Dr Majoro: Lesotho is aware of the implications of the renegotiated agreement. The key factors underlying the renegotiation were:
- To align the treaty with international developments in international taxation, especially the standards emanating from the OECD and UN Model Conventions that have brought about significant improvements on existing treaties to combat treaty abuse and avoidance of taxes;
- To attend to the ten-year Tax Sparring concession granted to Lesotho by the UK which was due for expiry in 2007. Tax sparring provisions force countries to further reduce their tax base by considering tax incentives provided by other countries. Put differently, the tax sparring provisions in the Lesotho-UK treaty of 1997 required the UK to treat UK residents doing business and enjoying tax concessions in Lesotho as it they were taxed at normal tax rates in Lesotho. In that way, the benefit of tax concessions in Lesotho would be effectively enjoyed by the concerned UK residents and not passed through to the UK government through limitation of international tax credit to those residents to the normal tax rates in Lesotho. Lesotho does not use tax incentives of the nature and extent that justify negotiating tax sparring provisions in the DTAs. At the same time, the UK policy had been to terminate all tax sparring provisions in all its treaties.
LT: How much is Lesotho likely to lose, in terms of FDI, should this agreement enter in force?
Dr Majoro: The purpose of a tax treaty is to attract foreign direct investment. This can be done by reducing rates, allocating taxing rights between treaty partners, preventing tax discrimination and fiscal evasion. By so doing, tax certainty is enhanced and stability ensured for investors.
It must be noted that the standard rate of tax, which is 25% in Lesotho, is applied on residents of countries with which Lesotho does not have a tax agreement. The 1997 Lesotho-UK DTA had reduced that standard rate on dividends to the withholding tax rate of 10%. Contrary to the perceived fear that the rate of 5% in the DTA yet to be ratified by the two countries, is likely to adversely affect the FDI, the rate of 10% still applies to general cases of dividend payment. It is only in respect of UK dividends recipients who have a minimum shareholding of 10% of capital of the company paying such dividends who are entitled to a lower rate of 5%. That is, the lower rate applies to recipients who have a beneficial ownership of at least 10% who are entitled to the concessionary rate of 5%.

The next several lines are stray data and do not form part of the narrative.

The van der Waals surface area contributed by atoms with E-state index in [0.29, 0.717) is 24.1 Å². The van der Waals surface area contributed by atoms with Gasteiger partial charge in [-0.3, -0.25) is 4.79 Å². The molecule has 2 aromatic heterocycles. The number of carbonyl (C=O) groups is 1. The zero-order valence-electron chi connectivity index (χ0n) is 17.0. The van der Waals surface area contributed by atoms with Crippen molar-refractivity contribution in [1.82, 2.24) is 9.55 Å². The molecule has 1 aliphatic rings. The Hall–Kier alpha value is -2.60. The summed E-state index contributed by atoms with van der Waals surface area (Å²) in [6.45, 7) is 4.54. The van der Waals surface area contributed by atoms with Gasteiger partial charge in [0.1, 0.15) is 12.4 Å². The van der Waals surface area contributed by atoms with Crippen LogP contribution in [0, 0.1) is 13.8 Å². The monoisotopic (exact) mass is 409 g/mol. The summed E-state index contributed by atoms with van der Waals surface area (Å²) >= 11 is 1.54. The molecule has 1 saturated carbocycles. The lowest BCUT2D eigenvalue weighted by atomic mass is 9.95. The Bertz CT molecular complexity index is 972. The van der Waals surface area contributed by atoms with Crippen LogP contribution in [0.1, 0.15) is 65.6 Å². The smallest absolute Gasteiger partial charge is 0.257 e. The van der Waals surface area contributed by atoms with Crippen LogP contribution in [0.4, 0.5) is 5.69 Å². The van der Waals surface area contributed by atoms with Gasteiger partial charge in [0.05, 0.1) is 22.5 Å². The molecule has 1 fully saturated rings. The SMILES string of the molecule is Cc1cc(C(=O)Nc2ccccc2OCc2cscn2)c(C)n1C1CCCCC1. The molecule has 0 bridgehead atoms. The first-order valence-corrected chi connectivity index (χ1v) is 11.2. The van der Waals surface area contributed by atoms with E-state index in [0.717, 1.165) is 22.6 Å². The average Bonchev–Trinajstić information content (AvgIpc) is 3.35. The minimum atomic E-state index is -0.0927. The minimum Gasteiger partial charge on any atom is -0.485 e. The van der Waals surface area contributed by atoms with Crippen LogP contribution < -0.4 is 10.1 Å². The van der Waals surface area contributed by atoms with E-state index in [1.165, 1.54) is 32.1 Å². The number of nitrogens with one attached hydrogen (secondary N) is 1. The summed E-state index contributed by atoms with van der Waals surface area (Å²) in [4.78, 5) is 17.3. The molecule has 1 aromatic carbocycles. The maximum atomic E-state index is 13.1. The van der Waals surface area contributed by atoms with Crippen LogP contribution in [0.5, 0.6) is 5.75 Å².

This is an incentive to encourage equity investment by UK investors, as opposed to debt-financing which erodes domestic taxes due to consequential costs that come with it. The new rate has also introduced the concept of beneficial ownership which ensures that income is taxed in the hands of the ultimate owner and in the process minimising abuse of the treaty.
Prior to 01 July 2009, the UK used to exempt dividends paid by resident companies to resident shareholders. This exemption has since been extended to residents of other countries after that date. Thus, viewed against other countries competing for FDI from the UK, Lesotho would remain highly uncompetitive especially for beneficial owners of equity in foreign companies.